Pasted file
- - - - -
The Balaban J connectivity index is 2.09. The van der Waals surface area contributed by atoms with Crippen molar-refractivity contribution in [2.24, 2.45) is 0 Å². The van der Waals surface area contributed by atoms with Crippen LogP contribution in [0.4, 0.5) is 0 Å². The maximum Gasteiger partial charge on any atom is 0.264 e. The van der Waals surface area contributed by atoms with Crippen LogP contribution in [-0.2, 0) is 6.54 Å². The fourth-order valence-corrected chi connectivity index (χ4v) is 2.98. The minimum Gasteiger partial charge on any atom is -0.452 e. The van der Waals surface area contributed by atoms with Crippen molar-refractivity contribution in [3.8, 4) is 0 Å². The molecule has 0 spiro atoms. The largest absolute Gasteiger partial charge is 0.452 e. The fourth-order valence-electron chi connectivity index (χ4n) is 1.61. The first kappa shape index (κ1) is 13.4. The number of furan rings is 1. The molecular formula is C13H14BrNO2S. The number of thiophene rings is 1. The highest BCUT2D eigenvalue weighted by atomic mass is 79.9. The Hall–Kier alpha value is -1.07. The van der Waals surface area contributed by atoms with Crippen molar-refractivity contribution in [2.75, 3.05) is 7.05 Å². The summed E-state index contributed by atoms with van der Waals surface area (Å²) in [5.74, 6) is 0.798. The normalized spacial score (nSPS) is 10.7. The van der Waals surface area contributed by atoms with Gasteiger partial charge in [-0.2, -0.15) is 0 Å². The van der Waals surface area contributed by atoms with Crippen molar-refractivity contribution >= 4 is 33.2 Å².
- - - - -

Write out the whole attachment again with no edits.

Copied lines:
The Balaban J connectivity index is 2.09. The van der Waals surface area contributed by atoms with Crippen molar-refractivity contribution in [2.24, 2.45) is 0 Å². The van der Waals surface area contributed by atoms with Crippen LogP contribution in [0.4, 0.5) is 0 Å². The maximum Gasteiger partial charge on any atom is 0.264 e. The van der Waals surface area contributed by atoms with Crippen LogP contribution in [-0.2, 0) is 6.54 Å². The fourth-order valence-corrected chi connectivity index (χ4v) is 2.98. The minimum Gasteiger partial charge on any atom is -0.452 e. The van der Waals surface area contributed by atoms with Crippen molar-refractivity contribution in [3.8, 4) is 0 Å². The molecule has 0 spiro atoms. The largest absolute Gasteiger partial charge is 0.452 e. The fourth-order valence-electron chi connectivity index (χ4n) is 1.61. The first kappa shape index (κ1) is 13.4. The number of furan rings is 1. The molecular formula is C13H14BrNO2S. The number of thiophene rings is 1. The highest BCUT2D eigenvalue weighted by atomic mass is 79.9. The Hall–Kier alpha value is -1.07. The van der Waals surface area contributed by atoms with Crippen molar-refractivity contribution in [2.75, 3.05) is 7.05 Å². The summed E-state index contributed by atoms with van der Waals surface area (Å²) in [5.74, 6) is 0.798. The normalized spacial score (nSPS) is 10.7. The van der Waals surface area contributed by atoms with Gasteiger partial charge in [-0.2, -0.15) is 0 Å². The van der Waals surface area contributed by atoms with Crippen molar-refractivity contribution >= 4 is 33.2 Å².